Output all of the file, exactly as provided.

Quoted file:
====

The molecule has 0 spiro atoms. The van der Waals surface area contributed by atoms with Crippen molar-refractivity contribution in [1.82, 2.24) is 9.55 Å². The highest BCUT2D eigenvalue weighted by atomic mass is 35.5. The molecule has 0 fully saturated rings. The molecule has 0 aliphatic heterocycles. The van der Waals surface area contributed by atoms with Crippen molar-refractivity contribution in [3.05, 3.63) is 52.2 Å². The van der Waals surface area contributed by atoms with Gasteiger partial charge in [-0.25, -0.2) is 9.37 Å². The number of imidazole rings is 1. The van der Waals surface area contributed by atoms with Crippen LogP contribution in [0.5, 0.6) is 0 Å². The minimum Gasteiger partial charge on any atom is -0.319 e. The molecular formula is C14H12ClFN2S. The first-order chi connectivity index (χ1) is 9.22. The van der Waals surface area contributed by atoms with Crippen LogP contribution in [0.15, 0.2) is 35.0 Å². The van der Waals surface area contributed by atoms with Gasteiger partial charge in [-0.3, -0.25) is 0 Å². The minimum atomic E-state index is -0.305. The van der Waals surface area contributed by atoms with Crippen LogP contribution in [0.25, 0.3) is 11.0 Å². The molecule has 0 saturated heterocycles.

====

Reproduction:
The molecule has 0 spiro atoms. The van der Waals surface area contributed by atoms with Crippen molar-refractivity contribution in [1.82, 2.24) is 9.55 Å². The highest BCUT2D eigenvalue weighted by atomic mass is 35.5. The molecule has 0 fully saturated rings. The molecule has 0 aliphatic heterocycles. The van der Waals surface area contributed by atoms with Crippen molar-refractivity contribution in [3.05, 3.63) is 52.2 Å². The van der Waals surface area contributed by atoms with Gasteiger partial charge in [-0.25, -0.2) is 9.37 Å². The number of imidazole rings is 1. The van der Waals surface area contributed by atoms with Crippen LogP contribution in [0.5, 0.6) is 0 Å². The minimum Gasteiger partial charge on any atom is -0.319 e. The molecular formula is C14H12ClFN2S. The first-order chi connectivity index (χ1) is 9.22. The van der Waals surface area contributed by atoms with Crippen LogP contribution in [0.15, 0.2) is 35.0 Å². The van der Waals surface area contributed by atoms with Gasteiger partial charge in [-0.3, -0.25) is 0 Å². The minimum atomic E-state index is -0.305. The van der Waals surface area contributed by atoms with Crippen LogP contribution in [0.25, 0.3) is 11.0 Å². The molecule has 0 saturated heterocycles.